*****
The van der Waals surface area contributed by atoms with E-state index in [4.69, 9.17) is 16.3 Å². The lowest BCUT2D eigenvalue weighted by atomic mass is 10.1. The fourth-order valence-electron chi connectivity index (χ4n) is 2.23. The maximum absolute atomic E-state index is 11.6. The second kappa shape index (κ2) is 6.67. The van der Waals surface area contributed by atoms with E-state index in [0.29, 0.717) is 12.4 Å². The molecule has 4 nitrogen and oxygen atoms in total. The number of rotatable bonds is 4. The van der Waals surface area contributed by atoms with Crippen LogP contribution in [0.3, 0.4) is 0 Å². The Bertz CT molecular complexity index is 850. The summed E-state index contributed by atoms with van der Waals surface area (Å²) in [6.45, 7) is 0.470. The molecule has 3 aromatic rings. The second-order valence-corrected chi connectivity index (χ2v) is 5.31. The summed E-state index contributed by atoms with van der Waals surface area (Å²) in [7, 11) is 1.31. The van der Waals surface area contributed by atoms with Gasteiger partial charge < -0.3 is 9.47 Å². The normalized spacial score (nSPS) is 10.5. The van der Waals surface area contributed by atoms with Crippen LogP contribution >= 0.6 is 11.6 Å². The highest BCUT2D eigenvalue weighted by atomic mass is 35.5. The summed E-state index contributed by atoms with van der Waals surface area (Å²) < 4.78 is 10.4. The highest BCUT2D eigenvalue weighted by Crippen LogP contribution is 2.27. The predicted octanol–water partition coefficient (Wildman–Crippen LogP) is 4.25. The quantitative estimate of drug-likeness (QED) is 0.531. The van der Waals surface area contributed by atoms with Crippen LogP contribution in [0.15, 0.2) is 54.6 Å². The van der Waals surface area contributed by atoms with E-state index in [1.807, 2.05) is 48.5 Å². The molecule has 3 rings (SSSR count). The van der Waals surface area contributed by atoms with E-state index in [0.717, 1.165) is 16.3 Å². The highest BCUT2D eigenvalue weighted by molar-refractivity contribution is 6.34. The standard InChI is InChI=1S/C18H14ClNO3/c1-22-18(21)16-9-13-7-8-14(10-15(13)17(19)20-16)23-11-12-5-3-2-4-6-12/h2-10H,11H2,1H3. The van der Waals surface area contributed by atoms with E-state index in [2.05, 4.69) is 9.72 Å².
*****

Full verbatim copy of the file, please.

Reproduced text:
The van der Waals surface area contributed by atoms with E-state index in [4.69, 9.17) is 16.3 Å². The lowest BCUT2D eigenvalue weighted by atomic mass is 10.1. The fourth-order valence-electron chi connectivity index (χ4n) is 2.23. The maximum absolute atomic E-state index is 11.6. The second kappa shape index (κ2) is 6.67. The van der Waals surface area contributed by atoms with E-state index in [0.29, 0.717) is 12.4 Å². The molecule has 4 nitrogen and oxygen atoms in total. The number of rotatable bonds is 4. The van der Waals surface area contributed by atoms with Crippen LogP contribution in [0.3, 0.4) is 0 Å². The Bertz CT molecular complexity index is 850. The summed E-state index contributed by atoms with van der Waals surface area (Å²) in [6.45, 7) is 0.470. The molecule has 3 aromatic rings. The second-order valence-corrected chi connectivity index (χ2v) is 5.31. The summed E-state index contributed by atoms with van der Waals surface area (Å²) in [7, 11) is 1.31. The van der Waals surface area contributed by atoms with Gasteiger partial charge < -0.3 is 9.47 Å². The normalized spacial score (nSPS) is 10.5. The van der Waals surface area contributed by atoms with Crippen LogP contribution >= 0.6 is 11.6 Å². The highest BCUT2D eigenvalue weighted by atomic mass is 35.5. The summed E-state index contributed by atoms with van der Waals surface area (Å²) < 4.78 is 10.4. The highest BCUT2D eigenvalue weighted by Crippen LogP contribution is 2.27. The predicted octanol–water partition coefficient (Wildman–Crippen LogP) is 4.25. The quantitative estimate of drug-likeness (QED) is 0.531. The van der Waals surface area contributed by atoms with Crippen LogP contribution in [0.15, 0.2) is 54.6 Å². The van der Waals surface area contributed by atoms with E-state index in [1.807, 2.05) is 48.5 Å². The molecule has 3 rings (SSSR count). The van der Waals surface area contributed by atoms with E-state index in [0.717, 1.165) is 16.3 Å². The highest BCUT2D eigenvalue weighted by molar-refractivity contribution is 6.34. The standard InChI is InChI=1S/C18H14ClNO3/c1-22-18(21)16-9-13-7-8-14(10-15(13)17(19)20-16)23-11-12-5-3-2-4-6-12/h2-10H,11H2,1H3. The van der Waals surface area contributed by atoms with E-state index in [2.05, 4.69) is 9.72 Å².